Post-translational modification (PTM) of proteins refers to the chemical changes that occur after a protein has been produced. It can impact the structure, electrophilicity and interactions of proteins.
Types of post-translational modification
There are many typs of protein modification, which are mostly catalyzed by enzymes that recognize specific target sequences in proteins. These modifications regulate protein folding by targeting specific subcellular compartments, interacting with ligands or other proteins, or by bringing about a change in their functional state including catalytic activity or signaling. The most common PTMs are:
Based on the addition of chemical groups
Based on the addition of complex groups
Based on the addition of polypeptides
Based on the cleavage of proteins
Based on the amino acid modification
Reversible phosphorylation of proteins involves addition of a phosphate group on serine, threonine, or tyrosine residues and is one of the important and extensively studied PTM in both prokaryotes and eukaryotes.
Several enzymes or signaling proteins are switched ‘on’ or ‘off’ by phosphorylation or dephosphorylation. Phosphorylation is performed by enzymes called ‘kinases’, while dephosphorylation is performed by ‘phosphatases’.
Addition of a phosphate group can convert a previously uncharged pocket of protein into a negatively charged and hydrophilic protein thereby inducing conformational changes in the protein.
Phosphorylation has implications in several cellular processes, including cell cycle, growth, apoptosis and signal transduction pathways. One example is the activation of p53, a tumor suppressor protein. p53 is used in cancer therapeutics and is activated by phosphorylation of its N-terminal by several kinases.
Acetylation refers to addition of acetyl group in a protein. It is involved in several biological functions, including protein stability, location, synthesis; apoptosis; cancer; DNA stability. Acetylation and deacetylation of histone form a critical part of gene regulation.
Acetylation of histones reduces the positive charge on histone, reducing its interaction with the negatively charged phosphate groups of DNA, making it less tightly wound to DNA and accessible to gene transcription. Acetylation of p53, a tumor suppressor gene, is crucial for its growth suppressing properties.
This process adds a hydroxyl group (-OH) to the proteins. It is catalyzed by enzymes termed as ‘hydroxylases’ and aids in converting hydrophobic or lipophilic compounds into hydrophilic compounds.
Methylation refers to addition of a methyl group to lysine or arginine residue of a protein. Arginine can be methylated once or twice, while lysine can be methylated once, twice, or thrice. Methylation is achieved by enzymes called methyltransferases. Methylation has been widely studied in histones wherein histone methylation can lead to gene activation or repression based on the residue that is methylated.
Glycosylation involves addition of an oligosaccharide termed ‘glycan’ to either a nitrogen atom (N-linked glycosylation) or an oxygen atom (O-linked glycosylation). N-linked glycosylation occurs in the amide nitrogen of asparagine, while the O-linked glycosylation occurs on the oxygen atom of serine or threonine.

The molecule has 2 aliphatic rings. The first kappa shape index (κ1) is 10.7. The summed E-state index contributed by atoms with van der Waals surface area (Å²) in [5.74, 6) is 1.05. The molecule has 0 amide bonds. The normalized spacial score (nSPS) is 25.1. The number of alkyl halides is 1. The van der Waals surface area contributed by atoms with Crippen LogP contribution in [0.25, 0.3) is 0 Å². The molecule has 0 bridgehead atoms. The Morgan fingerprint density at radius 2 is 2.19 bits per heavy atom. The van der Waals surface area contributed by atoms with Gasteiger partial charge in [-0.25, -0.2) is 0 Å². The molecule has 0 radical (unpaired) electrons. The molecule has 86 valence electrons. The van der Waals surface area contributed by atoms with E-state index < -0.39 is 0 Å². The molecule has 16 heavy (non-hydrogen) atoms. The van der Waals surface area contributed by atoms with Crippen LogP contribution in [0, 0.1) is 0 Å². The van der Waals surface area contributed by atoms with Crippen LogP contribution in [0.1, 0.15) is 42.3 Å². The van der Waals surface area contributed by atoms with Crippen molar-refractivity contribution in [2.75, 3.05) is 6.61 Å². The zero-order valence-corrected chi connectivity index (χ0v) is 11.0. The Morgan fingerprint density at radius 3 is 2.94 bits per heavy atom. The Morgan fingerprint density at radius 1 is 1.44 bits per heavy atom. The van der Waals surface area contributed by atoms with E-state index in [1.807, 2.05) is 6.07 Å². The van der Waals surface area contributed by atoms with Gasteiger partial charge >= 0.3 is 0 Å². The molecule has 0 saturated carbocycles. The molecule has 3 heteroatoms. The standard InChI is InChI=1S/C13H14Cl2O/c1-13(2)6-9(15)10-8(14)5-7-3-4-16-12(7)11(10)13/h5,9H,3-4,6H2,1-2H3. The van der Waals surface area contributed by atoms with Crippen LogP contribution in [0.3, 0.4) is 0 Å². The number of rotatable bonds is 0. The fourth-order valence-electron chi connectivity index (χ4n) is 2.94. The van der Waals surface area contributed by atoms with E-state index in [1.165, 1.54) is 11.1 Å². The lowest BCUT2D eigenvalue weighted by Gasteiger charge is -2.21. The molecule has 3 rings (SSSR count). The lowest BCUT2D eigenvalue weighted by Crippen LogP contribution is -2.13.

Carbohydrates present in the form of N-linked or O-linked oligosaccharides are present on the surface of cells and secrete proteins. They have critical roles in protein sorting, immune recognition, receptor binding, inflammation, and pathogenicity. For example, N-linked glycans on an immune cell can dictate how it migrates to specific sites. Similarly, it can also determine how a cell recognizes ‘self’ and ‘non-self’.
AMPylation refers to reversible addition of AMP to a protein. It involves formation of a phosphodiester bond between the hydroxyl group of the protein and the phosphate group of AMP.
The covalent binding of a lipid group to a protein is called lipidation. Lipidation can be further subdivided into prenylation, N-myristoylation, palmitoylation, and glycosylphosphatidylinositol (GPI)-anchor addition.
Prenylation involves the addition of isoprenoid moiety to a cysteine residue of a substrate protein. It is critical in controlling the localization and activity of several proteins that have crucial functions in biological regulation.
Myristoylation involves the addition of myristoyl group to a glycine residue by an amide bond. It has functions in membrane association and apoptosis. In palmitoylation, a palmitoyl group is added to a cysteine residue of a protein.
In GPI-anchor addition, the carboxyl-terminal signal peptide of the protein is split and replaced by a GPI anchor. Recent research in human genetics has revealed that GPI anchors are important for human health. Any defects in the assembling, attachment or remodeling of GPI anchors lead to genetic diseases known as inherited GPI deficiency.
Ubiquitination involves addition of a protein found ubiquitously, termed ‘ubiquitin’, to the lysine residue of a substrate. Either a single ubiquitin molecule (monoubiquitination) or a chain of several ubiquitin molecules may be attached (polyubiquitination).
Polyubiquitinated proteins are recognized by the 26S proteasome and are subsequently targeted for proteolysis or degradation. Monoubiquitinated proteins may influence cell tracking and endocytosis.
Proteolysis refers to breakdown of proteins into smaller polypeptides or amino acids. For example, removal of N-terminal methionine, a signal peptide, after translation leads to conversion of an inactive or non-functional protein to an active one.
Amino acid modification
Deamidation is the removal or conversion of asparagine or glutamine residue to another functional group. Asparagine is converted to aspartic acid or isoaspartic acid, while glutamine is converted to glutamic acid or pyroglutamic acid. This modification can change the protein structure, stability, and function.